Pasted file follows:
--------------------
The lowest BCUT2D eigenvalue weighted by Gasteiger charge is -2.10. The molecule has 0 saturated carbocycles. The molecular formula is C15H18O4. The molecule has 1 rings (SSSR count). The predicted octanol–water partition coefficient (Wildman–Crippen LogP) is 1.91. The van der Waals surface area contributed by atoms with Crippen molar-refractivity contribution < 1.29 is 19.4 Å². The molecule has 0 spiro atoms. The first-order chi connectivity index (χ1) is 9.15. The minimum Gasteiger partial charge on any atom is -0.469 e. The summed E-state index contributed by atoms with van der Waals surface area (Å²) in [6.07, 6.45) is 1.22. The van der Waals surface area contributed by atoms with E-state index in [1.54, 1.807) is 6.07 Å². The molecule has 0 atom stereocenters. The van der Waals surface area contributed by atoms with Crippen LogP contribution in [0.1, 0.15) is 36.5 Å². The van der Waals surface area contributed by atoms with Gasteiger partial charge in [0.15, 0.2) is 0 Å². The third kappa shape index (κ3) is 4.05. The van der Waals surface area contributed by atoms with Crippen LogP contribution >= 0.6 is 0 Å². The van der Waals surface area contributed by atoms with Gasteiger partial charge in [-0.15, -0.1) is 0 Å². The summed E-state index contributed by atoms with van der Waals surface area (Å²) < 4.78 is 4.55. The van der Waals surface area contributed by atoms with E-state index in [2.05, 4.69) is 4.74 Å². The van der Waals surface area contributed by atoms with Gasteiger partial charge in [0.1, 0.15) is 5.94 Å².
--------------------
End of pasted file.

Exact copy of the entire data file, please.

The lowest BCUT2D eigenvalue weighted by Gasteiger charge is -2.10. The molecule has 0 saturated carbocycles. The molecular formula is C15H18O4. The molecule has 1 rings (SSSR count). The predicted octanol–water partition coefficient (Wildman–Crippen LogP) is 1.91. The van der Waals surface area contributed by atoms with Crippen molar-refractivity contribution < 1.29 is 19.4 Å². The molecule has 0 spiro atoms. The first-order chi connectivity index (χ1) is 9.15. The minimum Gasteiger partial charge on any atom is -0.469 e. The summed E-state index contributed by atoms with van der Waals surface area (Å²) in [6.07, 6.45) is 1.22. The van der Waals surface area contributed by atoms with E-state index in [1.54, 1.807) is 6.07 Å². The molecule has 0 atom stereocenters. The van der Waals surface area contributed by atoms with Crippen LogP contribution in [0.1, 0.15) is 36.5 Å². The van der Waals surface area contributed by atoms with Gasteiger partial charge in [0.15, 0.2) is 0 Å². The third kappa shape index (κ3) is 4.05. The van der Waals surface area contributed by atoms with Crippen LogP contribution >= 0.6 is 0 Å². The van der Waals surface area contributed by atoms with Gasteiger partial charge in [-0.15, -0.1) is 0 Å². The summed E-state index contributed by atoms with van der Waals surface area (Å²) < 4.78 is 4.55. The van der Waals surface area contributed by atoms with E-state index in [2.05, 4.69) is 4.74 Å². The van der Waals surface area contributed by atoms with Gasteiger partial charge in [0.1, 0.15) is 5.94 Å².